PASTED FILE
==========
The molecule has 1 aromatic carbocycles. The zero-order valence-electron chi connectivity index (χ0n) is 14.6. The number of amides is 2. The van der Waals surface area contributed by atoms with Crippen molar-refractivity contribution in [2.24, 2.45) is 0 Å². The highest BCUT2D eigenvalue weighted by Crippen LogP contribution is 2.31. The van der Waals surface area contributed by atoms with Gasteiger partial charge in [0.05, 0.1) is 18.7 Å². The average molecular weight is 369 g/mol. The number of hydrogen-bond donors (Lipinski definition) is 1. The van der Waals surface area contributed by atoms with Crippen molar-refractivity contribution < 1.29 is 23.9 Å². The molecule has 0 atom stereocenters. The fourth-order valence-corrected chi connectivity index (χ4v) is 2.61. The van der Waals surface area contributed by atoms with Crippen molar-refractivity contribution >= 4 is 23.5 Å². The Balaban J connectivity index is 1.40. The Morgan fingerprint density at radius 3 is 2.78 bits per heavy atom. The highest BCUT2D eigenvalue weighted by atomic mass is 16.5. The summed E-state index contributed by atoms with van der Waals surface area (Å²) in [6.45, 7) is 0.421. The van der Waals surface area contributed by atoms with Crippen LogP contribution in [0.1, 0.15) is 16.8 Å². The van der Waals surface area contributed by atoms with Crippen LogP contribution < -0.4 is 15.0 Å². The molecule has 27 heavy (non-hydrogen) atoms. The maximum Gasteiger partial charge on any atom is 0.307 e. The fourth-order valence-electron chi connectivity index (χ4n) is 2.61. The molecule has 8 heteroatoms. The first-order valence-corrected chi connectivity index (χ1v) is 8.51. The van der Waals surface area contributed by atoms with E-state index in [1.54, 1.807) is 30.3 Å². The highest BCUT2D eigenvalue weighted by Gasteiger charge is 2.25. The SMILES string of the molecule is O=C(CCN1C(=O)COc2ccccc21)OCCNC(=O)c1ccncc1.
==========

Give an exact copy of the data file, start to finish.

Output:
The molecule has 1 aromatic carbocycles. The zero-order valence-electron chi connectivity index (χ0n) is 14.6. The number of amides is 2. The van der Waals surface area contributed by atoms with Crippen molar-refractivity contribution in [2.24, 2.45) is 0 Å². The highest BCUT2D eigenvalue weighted by Crippen LogP contribution is 2.31. The van der Waals surface area contributed by atoms with Gasteiger partial charge in [0.05, 0.1) is 18.7 Å². The average molecular weight is 369 g/mol. The number of hydrogen-bond donors (Lipinski definition) is 1. The van der Waals surface area contributed by atoms with Crippen molar-refractivity contribution < 1.29 is 23.9 Å². The molecule has 0 atom stereocenters. The fourth-order valence-corrected chi connectivity index (χ4v) is 2.61. The van der Waals surface area contributed by atoms with Crippen molar-refractivity contribution >= 4 is 23.5 Å². The Balaban J connectivity index is 1.40. The Morgan fingerprint density at radius 3 is 2.78 bits per heavy atom. The highest BCUT2D eigenvalue weighted by atomic mass is 16.5. The summed E-state index contributed by atoms with van der Waals surface area (Å²) in [6.45, 7) is 0.421. The van der Waals surface area contributed by atoms with Crippen LogP contribution in [0.1, 0.15) is 16.8 Å². The van der Waals surface area contributed by atoms with Crippen LogP contribution < -0.4 is 15.0 Å². The molecule has 27 heavy (non-hydrogen) atoms. The maximum Gasteiger partial charge on any atom is 0.307 e. The fourth-order valence-electron chi connectivity index (χ4n) is 2.61. The molecule has 8 heteroatoms. The first-order valence-corrected chi connectivity index (χ1v) is 8.51. The van der Waals surface area contributed by atoms with E-state index in [1.54, 1.807) is 30.3 Å². The highest BCUT2D eigenvalue weighted by Gasteiger charge is 2.25. The SMILES string of the molecule is O=C(CCN1C(=O)COc2ccccc21)OCCNC(=O)c1ccncc1.